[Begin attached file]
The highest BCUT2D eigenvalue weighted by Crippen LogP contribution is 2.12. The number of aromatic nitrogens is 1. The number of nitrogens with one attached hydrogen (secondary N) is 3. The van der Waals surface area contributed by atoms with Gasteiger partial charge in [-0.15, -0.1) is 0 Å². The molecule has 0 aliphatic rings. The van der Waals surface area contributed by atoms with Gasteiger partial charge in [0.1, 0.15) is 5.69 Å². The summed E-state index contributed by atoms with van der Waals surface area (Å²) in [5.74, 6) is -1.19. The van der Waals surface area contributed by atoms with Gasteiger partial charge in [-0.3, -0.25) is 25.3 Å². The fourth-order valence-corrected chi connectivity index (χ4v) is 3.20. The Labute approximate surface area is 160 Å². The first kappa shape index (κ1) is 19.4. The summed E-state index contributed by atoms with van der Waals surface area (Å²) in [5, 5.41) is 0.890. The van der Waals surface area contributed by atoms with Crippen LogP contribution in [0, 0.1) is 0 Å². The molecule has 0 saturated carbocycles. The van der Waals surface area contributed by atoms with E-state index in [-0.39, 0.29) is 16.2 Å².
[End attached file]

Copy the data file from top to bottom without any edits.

The highest BCUT2D eigenvalue weighted by Crippen LogP contribution is 2.12. The number of aromatic nitrogens is 1. The number of nitrogens with one attached hydrogen (secondary N) is 3. The van der Waals surface area contributed by atoms with Gasteiger partial charge in [-0.15, -0.1) is 0 Å². The molecule has 0 aliphatic rings. The van der Waals surface area contributed by atoms with Gasteiger partial charge in [0.1, 0.15) is 5.69 Å². The summed E-state index contributed by atoms with van der Waals surface area (Å²) in [5.74, 6) is -1.19. The van der Waals surface area contributed by atoms with Gasteiger partial charge in [-0.3, -0.25) is 25.3 Å². The fourth-order valence-corrected chi connectivity index (χ4v) is 3.20. The Labute approximate surface area is 160 Å². The first kappa shape index (κ1) is 19.4. The summed E-state index contributed by atoms with van der Waals surface area (Å²) in [5, 5.41) is 0.890. The van der Waals surface area contributed by atoms with Crippen LogP contribution in [0, 0.1) is 0 Å². The molecule has 0 saturated carbocycles. The van der Waals surface area contributed by atoms with E-state index in [-0.39, 0.29) is 16.2 Å².